• Melissa Jaffer and Sue Ingleton in GWEN IN PURGATORY by Tommy Murphy (Belvoir Company B.)
  • William Zappa in WINTER'S DISCONTENT by William Zappa (Darlinghurst Theatre).
  • Aimee Horne in QUACK by Ian Wilding. (Griffin Theatre Company).
  • Ashley Ricardo in THE PIGEONS by David Giselmann (Griffin Independent).
  • Brent Hill and Andrea Demetriades in TWELFTH NIGHT by William Shakespeare (Bell Shakespeare at the Playhouse, Sydney Opera House).
  • Paul Capsis in ANGELA'S KITCHEN by Paul Capsis, Julian Meyrick and Hilary Bell (Griffin Theatre.)
  • Jane Phegan and Kym Vercoe in THE MARKET IS NOT FUNCTIONING PROPERLY by Version 1.0 (B Sharp, Belvoir).
  • Cate Blanchett, Hugo Weaving and Anthony Phelan in UNCLE VANYA by Anton Chekhov (Sydney Theatre Company).
  • The ensemble in LOVE ME TENDER by Tom Holloway: Luke Hewitt, Belinda McClory, Kris McQuade, Arky Michael, Colin Moody (Belvoir Company B and Thinice).
  • The ensemble in BANG by Jonathan Gavin: Blazey Best, Caroline Brazier, Ivan Donato, Tony Poli, Damian Rice, Wendy Strehlow.

Design impressions:
  • Kim Carpenter for THE BOOK OF EVERYTHING.
  • William Bobbie Stewart for set and costumes for QUACK.
  • Mark Thompson for set and costume for BANG.
  • Shaun Gurton for set; costumes by Esther Marie Hayes for RICHARD III.
  • Genieve Dugard for set; costumes Tess Schofield for NAMATJIRA.
  • Louise McCarthy for ANGELA'S KITCHEN.
  • Eamon Dárcy for set design; and the digital artists,Robert Klaesi,Tracey Taylor, Frantz Kantor and Digital Pulse for HAIRSPRAY.

Lighting impressions:

Sound Impressions:

Directors I admired:

Interesting newer directorial artists, that have stayed with me :
  • Michael Pigott for The dysFUnCKshonalZ (Darlinghurst Theatre) and other work across a range of genres and theatre companies, this year.
  • Paige Rattray for BRONTE.(ATYP).

International work that I admired this year:
  • WAR HORSE by Nick Stafford adapted from the novel by Michael Morpungo for the National Theatre, London and Handspring Puppet Company. Do not miss it if you have the opportunity- a mighty moving experience of a story, enhanced with truly magical puppetry and the full creative and technical powerhouse of the National Theatre.
  • EVERY GOOD BOY DESERVES FAVOUR by Tom Stoppard with music by Andre Previn. A fantastic game with words and complex ideas complicated lucidly with a full orchestral score. A text that requires great verbal technique and physical dexterity from the company of actors that made a short 65 minute experience in the theatre an EPIC of great impact. Subtle and brilliant. Directed by Felix Barrett and Tom Morris for the Olivier Theatre at the National Theatre, London.
  • THE PITMAN PAINTERS by Lee Hall. Presented at the National Theatre, London with Live Theatre, Newcastle directed by Max Roberts. This play has a fairly old fashioned storytelling writing technique that has the “feel good” of say the recent film THE KINGS SPEECH, and that with a crack team of actors, lifts the evening into a life enhancing experience.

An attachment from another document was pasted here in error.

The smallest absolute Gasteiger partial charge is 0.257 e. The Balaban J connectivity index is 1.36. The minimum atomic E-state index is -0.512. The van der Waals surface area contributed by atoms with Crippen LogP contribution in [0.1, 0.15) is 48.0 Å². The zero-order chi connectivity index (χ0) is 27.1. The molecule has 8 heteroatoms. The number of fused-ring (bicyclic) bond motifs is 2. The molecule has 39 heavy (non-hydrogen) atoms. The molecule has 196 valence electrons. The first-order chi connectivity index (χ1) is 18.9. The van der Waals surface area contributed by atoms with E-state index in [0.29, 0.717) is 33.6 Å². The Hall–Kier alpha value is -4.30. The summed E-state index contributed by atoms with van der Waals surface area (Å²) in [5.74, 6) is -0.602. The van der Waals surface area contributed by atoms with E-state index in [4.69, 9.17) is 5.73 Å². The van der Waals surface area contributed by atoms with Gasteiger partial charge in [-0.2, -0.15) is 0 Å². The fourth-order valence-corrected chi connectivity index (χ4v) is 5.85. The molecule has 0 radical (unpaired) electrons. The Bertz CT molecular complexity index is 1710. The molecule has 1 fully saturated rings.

• AUGUST: OSAGE COUNTY by Tracey Letts. The Sydney Theatre Company introduced the famed Steppenwolf Theatre Company from Chicago and this highly appreciated and well toured production. I found the play mostly soap opera, saved by a last act of some more depth, that was still necessary to see, because of the brilliance of the ensemble acting. These actors were an exemplar in attuned support for each other and the play. (The difference between the ensemble of the Sydney Theatre Company's UNCLE VANYA and OSAGE ...was palpable. It, of course takes practice and time, and trust). Lessons to absorb.
  • THE SHIPMENT presented by Young Jean Lee's Theatre Company, of New York by the Sydney Opera House at the Playhouse. This was an astringent “Review” that was scoldingly funny and confronting. Not only was the material “HOT” to deal with and electric as far as race issues were concerned, but the stylistic skill of the performers was also note worthy for its ensemble dexterity. More lessons to absorb.
  • I admired the acting of Michael Urie (you may know him from TV series, UGLY BETTY) in a small-scale play called THE TEMPERAMENTALS by Jon Maras in New York. The best performance for me on Broadway was given by Norbert Leo Butz as Jeffery Skilling in the ill fated Broadway production of Lucy Prebble's play ENRON, followed by the ensemble of the Wooster Theatre Company, particularly Ari Fliakos as N.I. Roscoe Chizzum in a revival of a very old work in their repertoire, NORTH ATLANTIC.
  • To finish off, I should say that Sheridan Smith who plays the Legal Blonde in LEGALLY BLONDE at the Savoy in London was fabulous. Maybe my favourite Musical Theatre performer of the year.

The Australian Chamber Orchestra kept me very happy all year, My favourite concert was the BORODIN QUARTET, Shostakovitch concert presented by Musica Viva early in the year.

The little dance that I saw this year was mostly uninteresting, although I loved the Sydney Festival production of GISELLE by Fabulous Beast and HAPPY AS LARRY by Shaun Parker and Company at Carriageworks.

My last note is to note the relative lack of work coming out of the Performance Space this year. I miss the range and content of recent years programming. Maybe 2011 will be different.

Now into 2011… P.S. I have not yet seen THE DIARY OF A MADMAN.......will try soon.

1 comment:

John said...

Kevin !
Your new photo at once reminds us
of what we value in your reviews :
the light you shine
on those up-stage elephants
in every theatrical room.

with gratitude , John